Earlier this week the Bank of America Chicago Marathon announced that Dathan Ritzenhein, who owns the #3 all-time marathon in U.S. history, will be back to run the storied windy city race on October 13. That's great news and I'm happy for the folks at Chicago and I'm happy for Dathan. They got a valuable commodity that will bring attention to their event and he will be compensated thusly, I'm sure.
My pet peeve is this; why can't we find out how much he is getting as an appearance fee? I am a sports junkie and I've probably read a thousand articles about professional athletes signing their first contract, signing as a free agent or being traded, etc. and in each and every one I see something to the effect of , "The deal is reportedly worth $x,xxx,xxx." And you know why we see that? We see it because people want to know. It is just one of the many things that makes these athletes larger than life to the rest of us. It is what puts them on a pedestal where granted, we sometimes try to knock them down, but they are up there nonetheless.
And yet we continue in our sport, even in the year 2013, to try and seem amateur. It's leftover from the 60s and 70s and the days when runners would have to get paid under the table or risk their Olympic eligibility. News flash; we don't have to do that anymore! I think we've made a huge mistake in this industry, and I was guilty of it during my days as a running store owner, of trying to make guys like Ritz seem like he's just like "you."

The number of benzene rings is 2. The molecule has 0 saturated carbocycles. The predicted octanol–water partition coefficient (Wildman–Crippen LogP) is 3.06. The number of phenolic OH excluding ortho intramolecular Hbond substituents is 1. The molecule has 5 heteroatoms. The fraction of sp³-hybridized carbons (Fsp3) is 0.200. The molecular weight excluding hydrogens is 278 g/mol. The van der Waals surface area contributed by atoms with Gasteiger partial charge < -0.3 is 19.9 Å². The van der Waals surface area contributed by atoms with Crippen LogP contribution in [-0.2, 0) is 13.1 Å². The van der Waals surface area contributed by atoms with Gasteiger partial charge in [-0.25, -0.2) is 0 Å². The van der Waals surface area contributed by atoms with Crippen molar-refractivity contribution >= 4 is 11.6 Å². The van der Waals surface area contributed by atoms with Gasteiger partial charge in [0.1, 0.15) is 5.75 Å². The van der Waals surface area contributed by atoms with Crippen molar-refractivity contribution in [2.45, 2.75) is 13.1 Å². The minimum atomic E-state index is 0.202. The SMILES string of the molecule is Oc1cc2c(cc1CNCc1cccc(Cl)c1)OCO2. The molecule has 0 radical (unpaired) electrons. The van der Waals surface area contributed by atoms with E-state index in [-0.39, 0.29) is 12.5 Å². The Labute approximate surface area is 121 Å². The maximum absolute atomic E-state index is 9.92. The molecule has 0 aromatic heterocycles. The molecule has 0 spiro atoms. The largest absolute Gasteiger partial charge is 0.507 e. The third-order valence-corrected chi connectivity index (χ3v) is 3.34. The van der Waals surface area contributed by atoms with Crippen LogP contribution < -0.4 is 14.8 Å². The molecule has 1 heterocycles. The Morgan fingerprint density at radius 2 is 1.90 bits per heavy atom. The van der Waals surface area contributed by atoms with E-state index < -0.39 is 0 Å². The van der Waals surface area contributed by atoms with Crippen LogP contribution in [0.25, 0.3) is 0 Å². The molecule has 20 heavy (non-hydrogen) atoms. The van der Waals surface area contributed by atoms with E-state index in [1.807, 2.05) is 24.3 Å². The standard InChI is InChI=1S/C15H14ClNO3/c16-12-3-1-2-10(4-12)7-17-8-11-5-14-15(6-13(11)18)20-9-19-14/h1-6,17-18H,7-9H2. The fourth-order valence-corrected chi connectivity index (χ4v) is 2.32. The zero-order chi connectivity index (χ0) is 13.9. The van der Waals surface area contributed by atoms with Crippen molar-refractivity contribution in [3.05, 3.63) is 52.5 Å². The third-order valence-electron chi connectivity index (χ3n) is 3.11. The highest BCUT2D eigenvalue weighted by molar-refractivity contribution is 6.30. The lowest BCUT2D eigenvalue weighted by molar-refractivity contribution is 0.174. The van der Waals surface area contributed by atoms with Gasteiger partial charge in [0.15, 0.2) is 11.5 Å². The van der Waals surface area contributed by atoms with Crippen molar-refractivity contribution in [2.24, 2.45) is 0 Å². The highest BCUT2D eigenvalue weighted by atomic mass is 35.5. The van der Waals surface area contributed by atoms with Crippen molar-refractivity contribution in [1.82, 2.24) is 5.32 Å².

We tell people that they feel the same things he feels during a marathon and that's what separates our sport from all those others. Well guess what...that ain't true. What it feels like to run 2:07 is absolutely nothing like what it feels to run four hours and you know what...that's okay. We can idolize the 2:07 guy and still admire and respect our friends, our neighbors, or our customers who run four hours. They are not mutually exclusive. The model is out there folks. Walk into any sporting goods store and go to the football section, then the basketball section, then the soccer section, etc. All you'll see is jersey after jersey of famous players. Look at television ratings and see how NFL football completely rules on Sundays, Monday nights and now even Thursday nights. Sure we might talk about how these guys are overpaid prima donnas but we love every minute of it.
So what are we so afraid of in our sport? Read more of this post